17. 1 point
    Glenn

    USB Power

    Upon further reflection, I bet my switched cables do not have all the USB lines coming through. RPi only needs power via it's microUSB input.
  18. 1 point
    Hi @m72 The preview is further fixed. I hope there are no more issues with this: https://forum.digilentinc.com/topic/8908-waveforms-beta-download/ Here you have the project: EMU_2CH_EACH_V10 (2).dwf3work
  19. 1 point
    Tim S.

    Pmod OLEDrgb with Zybo Z7

    Just to make sure my explanation is thorough. The above has a typo. It should read: Linux has a case-sensitive file system whereas Windows has a case-insensitive file system.
  20. 1 point
    jpeyron

    GPS Pmod

    Hi @cepwin, I'm glad you we able to get to the bottom of the issue. Thank you for sharing what happened. cheers, Jon
  21. 1 point
    You can find newer version 1.0.0.76 in the description of the video: https://www.youtube.com/watch?v=4d3hc-9zBaI
  22. 1 point
    yes, for an application with basic requirements, like receiver gain control this will probably work just fine (it's equivalent to an analog envelope detector). Now it needs a fairly high bandwidth margin between the modulation and the carrier, and that may make it problematic in more sophisticated DSP applications (say "polar" signal processing when I try to reconstruct the signal from the envelope) where the tolerable noise level is orders of magnitude lower.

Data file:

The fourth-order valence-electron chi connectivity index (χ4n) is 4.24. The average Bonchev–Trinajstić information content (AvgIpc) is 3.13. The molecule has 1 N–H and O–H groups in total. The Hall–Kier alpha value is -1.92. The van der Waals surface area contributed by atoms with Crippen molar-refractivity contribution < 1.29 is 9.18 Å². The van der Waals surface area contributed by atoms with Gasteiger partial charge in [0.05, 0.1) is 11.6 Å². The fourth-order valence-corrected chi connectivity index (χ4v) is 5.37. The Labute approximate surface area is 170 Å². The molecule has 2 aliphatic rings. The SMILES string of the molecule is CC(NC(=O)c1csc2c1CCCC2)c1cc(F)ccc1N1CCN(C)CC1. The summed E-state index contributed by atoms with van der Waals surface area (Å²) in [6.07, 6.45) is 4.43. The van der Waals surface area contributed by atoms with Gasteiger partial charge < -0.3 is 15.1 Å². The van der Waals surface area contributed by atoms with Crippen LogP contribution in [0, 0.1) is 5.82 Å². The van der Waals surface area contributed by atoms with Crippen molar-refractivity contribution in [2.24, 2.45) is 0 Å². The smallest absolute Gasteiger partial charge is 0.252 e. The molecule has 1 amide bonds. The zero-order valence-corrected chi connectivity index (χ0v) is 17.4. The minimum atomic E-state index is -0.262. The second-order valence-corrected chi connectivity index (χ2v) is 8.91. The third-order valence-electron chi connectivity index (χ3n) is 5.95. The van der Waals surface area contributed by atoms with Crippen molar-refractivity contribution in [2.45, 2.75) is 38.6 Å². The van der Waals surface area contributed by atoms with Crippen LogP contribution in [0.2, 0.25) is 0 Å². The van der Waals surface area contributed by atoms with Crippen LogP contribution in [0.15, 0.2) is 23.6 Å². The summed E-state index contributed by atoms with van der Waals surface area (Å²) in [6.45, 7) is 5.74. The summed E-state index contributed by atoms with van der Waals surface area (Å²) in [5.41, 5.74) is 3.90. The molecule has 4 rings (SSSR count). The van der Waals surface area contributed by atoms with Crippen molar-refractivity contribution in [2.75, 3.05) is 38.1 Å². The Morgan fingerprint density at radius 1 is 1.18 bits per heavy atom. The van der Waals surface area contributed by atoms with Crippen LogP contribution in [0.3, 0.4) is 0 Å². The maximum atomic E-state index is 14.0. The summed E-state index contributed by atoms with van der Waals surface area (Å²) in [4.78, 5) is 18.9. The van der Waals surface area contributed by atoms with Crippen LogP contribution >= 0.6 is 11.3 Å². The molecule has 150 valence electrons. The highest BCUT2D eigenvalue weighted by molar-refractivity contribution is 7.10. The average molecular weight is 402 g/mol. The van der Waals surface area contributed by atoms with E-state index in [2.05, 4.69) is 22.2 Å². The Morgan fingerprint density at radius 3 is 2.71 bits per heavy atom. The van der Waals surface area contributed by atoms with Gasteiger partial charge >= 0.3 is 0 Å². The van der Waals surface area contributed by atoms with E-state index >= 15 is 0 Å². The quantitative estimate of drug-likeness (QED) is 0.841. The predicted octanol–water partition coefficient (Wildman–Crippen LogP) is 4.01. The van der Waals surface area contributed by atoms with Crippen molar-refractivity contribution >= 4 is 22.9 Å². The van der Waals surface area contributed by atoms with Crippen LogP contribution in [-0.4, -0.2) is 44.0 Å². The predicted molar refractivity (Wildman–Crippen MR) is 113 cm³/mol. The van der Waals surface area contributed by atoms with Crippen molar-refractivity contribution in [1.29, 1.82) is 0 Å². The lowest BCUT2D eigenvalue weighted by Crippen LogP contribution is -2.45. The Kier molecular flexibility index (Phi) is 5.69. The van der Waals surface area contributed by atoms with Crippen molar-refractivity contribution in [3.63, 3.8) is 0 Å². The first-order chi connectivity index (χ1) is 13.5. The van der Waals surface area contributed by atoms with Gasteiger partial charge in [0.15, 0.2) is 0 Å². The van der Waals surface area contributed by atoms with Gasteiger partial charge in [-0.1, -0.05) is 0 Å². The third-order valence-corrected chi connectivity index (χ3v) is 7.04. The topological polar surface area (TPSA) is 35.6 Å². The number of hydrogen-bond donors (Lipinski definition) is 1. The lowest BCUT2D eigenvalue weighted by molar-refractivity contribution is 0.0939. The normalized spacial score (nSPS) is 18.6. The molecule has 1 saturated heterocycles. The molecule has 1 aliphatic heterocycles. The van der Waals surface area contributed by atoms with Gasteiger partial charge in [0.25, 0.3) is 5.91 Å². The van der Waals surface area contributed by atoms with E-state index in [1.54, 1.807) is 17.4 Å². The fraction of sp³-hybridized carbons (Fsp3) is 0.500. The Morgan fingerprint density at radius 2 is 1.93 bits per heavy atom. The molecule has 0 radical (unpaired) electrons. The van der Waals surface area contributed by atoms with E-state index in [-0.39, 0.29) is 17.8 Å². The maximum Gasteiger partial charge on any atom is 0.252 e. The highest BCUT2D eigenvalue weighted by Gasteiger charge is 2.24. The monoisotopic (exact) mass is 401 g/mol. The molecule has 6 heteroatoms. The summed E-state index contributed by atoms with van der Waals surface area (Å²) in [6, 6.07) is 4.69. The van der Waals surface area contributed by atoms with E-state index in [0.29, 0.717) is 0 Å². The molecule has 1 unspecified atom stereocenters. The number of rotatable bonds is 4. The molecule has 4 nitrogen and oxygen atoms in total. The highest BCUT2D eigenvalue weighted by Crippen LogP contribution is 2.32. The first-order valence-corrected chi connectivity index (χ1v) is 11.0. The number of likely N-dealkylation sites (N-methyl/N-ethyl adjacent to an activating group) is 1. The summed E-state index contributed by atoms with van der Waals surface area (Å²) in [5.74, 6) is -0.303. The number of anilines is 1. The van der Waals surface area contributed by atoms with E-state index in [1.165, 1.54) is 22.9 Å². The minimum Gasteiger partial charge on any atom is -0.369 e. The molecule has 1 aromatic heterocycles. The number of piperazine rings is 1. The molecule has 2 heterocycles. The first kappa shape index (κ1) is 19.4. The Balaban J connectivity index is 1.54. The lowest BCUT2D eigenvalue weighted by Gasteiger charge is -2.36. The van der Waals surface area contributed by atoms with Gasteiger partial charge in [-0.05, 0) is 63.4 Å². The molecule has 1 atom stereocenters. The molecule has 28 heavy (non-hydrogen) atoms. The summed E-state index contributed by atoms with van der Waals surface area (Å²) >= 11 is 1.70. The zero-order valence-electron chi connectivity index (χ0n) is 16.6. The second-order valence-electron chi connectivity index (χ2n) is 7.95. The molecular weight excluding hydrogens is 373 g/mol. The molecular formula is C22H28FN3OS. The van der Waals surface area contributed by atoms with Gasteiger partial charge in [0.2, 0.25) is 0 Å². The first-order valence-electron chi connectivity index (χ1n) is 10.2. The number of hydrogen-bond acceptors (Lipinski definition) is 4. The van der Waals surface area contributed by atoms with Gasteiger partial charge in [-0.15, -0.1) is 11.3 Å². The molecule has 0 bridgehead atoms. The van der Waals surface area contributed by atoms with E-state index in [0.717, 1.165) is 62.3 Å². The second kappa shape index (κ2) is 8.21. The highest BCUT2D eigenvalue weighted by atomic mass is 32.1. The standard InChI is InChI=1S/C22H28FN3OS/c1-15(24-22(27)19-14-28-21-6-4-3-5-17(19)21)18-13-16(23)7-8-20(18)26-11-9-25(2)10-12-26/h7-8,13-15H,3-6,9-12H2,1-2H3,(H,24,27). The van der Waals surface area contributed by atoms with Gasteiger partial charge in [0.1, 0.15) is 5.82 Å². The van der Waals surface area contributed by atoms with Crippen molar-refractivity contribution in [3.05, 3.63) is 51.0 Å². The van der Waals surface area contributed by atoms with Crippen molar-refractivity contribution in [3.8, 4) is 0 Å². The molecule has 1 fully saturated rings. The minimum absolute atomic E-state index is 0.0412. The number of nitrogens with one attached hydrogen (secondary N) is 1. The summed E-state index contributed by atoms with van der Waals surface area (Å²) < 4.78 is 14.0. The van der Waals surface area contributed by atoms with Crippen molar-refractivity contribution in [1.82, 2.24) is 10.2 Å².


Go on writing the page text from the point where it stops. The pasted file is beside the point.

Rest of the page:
23. 1 point
    Hi @pikeaero, Welcome to the Digilent forums! best regards, Jon
  24. 1 point
    attila

    Scope custom math channel limitations?

    Hi @P. Fiery You could use the View/Logging/Script to create an up-sampled reference channel like this: var rg = [] var v2 = 0 Scope.Channel1.data.forEach(function(v1){ rg.push((v1+v2)/2) rg.push(v1) v2 = v1 }) // upsampling by 2 doubles the sample rate Scope.Ref1.setData(rg, 2*Scope.Time.Rate.value)
  25. 1 point
    Hi @dmishins, Welcome to the Digilent Forums! Please attach a screen shot of your Block design. Did you connect the 200 MHz clock to the MIG as instructed in section 10? What did you set the local memory and cache when running clock automation for Microblaze? best regards, Jon
  26. 1 point
    Yep, seen that they were back online. Thanks, Jon
  27. 1 point
    For the Protocol / SPI-I2C /Spy mode you should specify the approximate (or highest) protocol frequency which will be used to filter transient glitches, like ringing on clock signal transition. The Errors you get indicate the signals are not correctly captured. - make sure to have proper grounding between the devices/circuits - use twisted wires (signal/ground) to reduce EMI - use logic analyzer and/or scope to verify the captured data / voltage levels at higher sample rate at least 10x the protocol frequency Like here in the Logic Analyzer you can see a case when the samples are noisy:
  28. 1 point